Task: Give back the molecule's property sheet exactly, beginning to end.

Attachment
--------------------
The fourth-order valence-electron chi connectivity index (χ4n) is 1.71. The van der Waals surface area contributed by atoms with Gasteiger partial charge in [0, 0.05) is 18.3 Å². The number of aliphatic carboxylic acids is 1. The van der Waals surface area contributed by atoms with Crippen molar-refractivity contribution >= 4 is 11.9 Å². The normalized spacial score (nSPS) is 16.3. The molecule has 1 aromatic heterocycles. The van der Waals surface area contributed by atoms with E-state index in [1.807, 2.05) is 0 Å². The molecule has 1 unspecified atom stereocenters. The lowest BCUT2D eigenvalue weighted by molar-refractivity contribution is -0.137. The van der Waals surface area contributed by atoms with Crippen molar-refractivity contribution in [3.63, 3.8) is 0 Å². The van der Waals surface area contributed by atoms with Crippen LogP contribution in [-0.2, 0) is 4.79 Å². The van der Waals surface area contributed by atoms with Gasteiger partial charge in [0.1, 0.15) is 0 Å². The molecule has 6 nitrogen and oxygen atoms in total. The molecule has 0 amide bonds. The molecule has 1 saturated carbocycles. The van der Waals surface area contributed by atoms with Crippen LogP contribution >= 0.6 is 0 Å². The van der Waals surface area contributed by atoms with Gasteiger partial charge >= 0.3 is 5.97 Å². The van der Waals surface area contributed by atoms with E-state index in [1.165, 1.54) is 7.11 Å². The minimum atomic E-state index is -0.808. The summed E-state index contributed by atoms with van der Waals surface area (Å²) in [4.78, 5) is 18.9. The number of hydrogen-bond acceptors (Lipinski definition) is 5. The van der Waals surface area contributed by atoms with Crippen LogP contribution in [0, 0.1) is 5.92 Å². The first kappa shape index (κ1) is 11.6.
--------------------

The fourth-order valence-electron chi connectivity index (χ4n) is 1.71. The van der Waals surface area contributed by atoms with Gasteiger partial charge in [0, 0.05) is 18.3 Å². The number of aliphatic carboxylic acids is 1. The van der Waals surface area contributed by atoms with Crippen molar-refractivity contribution >= 4 is 11.9 Å². The normalized spacial score (nSPS) is 16.3. The molecule has 1 aromatic heterocycles. The van der Waals surface area contributed by atoms with E-state index in [1.807, 2.05) is 0 Å². The molecule has 1 unspecified atom stereocenters. The lowest BCUT2D eigenvalue weighted by molar-refractivity contribution is -0.137. The van der Waals surface area contributed by atoms with Crippen molar-refractivity contribution in [3.63, 3.8) is 0 Å². The van der Waals surface area contributed by atoms with Crippen LogP contribution in [-0.2, 0) is 4.79 Å². The van der Waals surface area contributed by atoms with Gasteiger partial charge in [0.1, 0.15) is 0 Å². The molecule has 6 nitrogen and oxygen atoms in total. The molecule has 0 amide bonds. The molecule has 1 saturated carbocycles. The van der Waals surface area contributed by atoms with Crippen LogP contribution >= 0.6 is 0 Å². The van der Waals surface area contributed by atoms with Gasteiger partial charge >= 0.3 is 5.97 Å². The van der Waals surface area contributed by atoms with E-state index in [1.165, 1.54) is 7.11 Å². The minimum atomic E-state index is -0.808. The summed E-state index contributed by atoms with van der Waals surface area (Å²) in [4.78, 5) is 18.9. The number of hydrogen-bond acceptors (Lipinski definition) is 5. The van der Waals surface area contributed by atoms with Crippen LogP contribution in [0, 0.1) is 5.92 Å². The first kappa shape index (κ1) is 11.6.